Informed consent is a basic ethical tenet of scientific research on human populations. It is also the cornerstone of government regulations dealing with all research involving human populations. With rare exceptions, sociologists simply do not involve a human being as a participant in research without his/her informed consent or the informed consent of the participant’s legally authorized representative. Sociologists recognize the possibility of undue influence or subtle pressures on research participants that may derive from researchers’ position, expertise, or authority.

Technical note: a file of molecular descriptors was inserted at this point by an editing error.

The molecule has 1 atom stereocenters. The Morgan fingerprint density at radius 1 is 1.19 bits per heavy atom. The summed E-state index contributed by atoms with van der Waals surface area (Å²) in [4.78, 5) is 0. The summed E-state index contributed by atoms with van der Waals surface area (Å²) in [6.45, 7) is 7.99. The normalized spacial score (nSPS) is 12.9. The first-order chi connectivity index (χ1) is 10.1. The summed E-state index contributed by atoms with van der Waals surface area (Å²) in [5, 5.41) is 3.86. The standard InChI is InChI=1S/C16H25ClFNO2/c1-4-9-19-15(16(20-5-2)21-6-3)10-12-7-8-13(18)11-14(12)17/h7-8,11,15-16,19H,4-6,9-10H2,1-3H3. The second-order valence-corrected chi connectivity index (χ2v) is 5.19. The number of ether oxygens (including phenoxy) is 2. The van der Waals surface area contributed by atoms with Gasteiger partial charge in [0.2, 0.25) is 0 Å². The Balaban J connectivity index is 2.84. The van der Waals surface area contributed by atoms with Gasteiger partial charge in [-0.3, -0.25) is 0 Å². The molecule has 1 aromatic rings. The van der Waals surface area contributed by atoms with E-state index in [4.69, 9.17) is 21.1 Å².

Because of the wide range of methodologies employed and the equally wide range of topics pursued by sociological researchers, making sure that the research participants are both informed and have given their consent is a complex matter. The scope of informed consent and the process by which informed consent is obtained are both critical ethical issues, about which sociologists must be informed. Government regulations are especially vigilant about these issues. In academic settings, when the research involves students or subordinates, special attention must be paid to the possibility of sometimes subtle forms of coercion that can come into play. In addition, research involving special populations such as children or the mentally incapacitated calls for particular attention to make sure that no harm comes to the participants. Finally, in those instances where deception is required by the nature of the research, sociologists must be aware of their responsibilities to the research participants, both during and after the research is completed.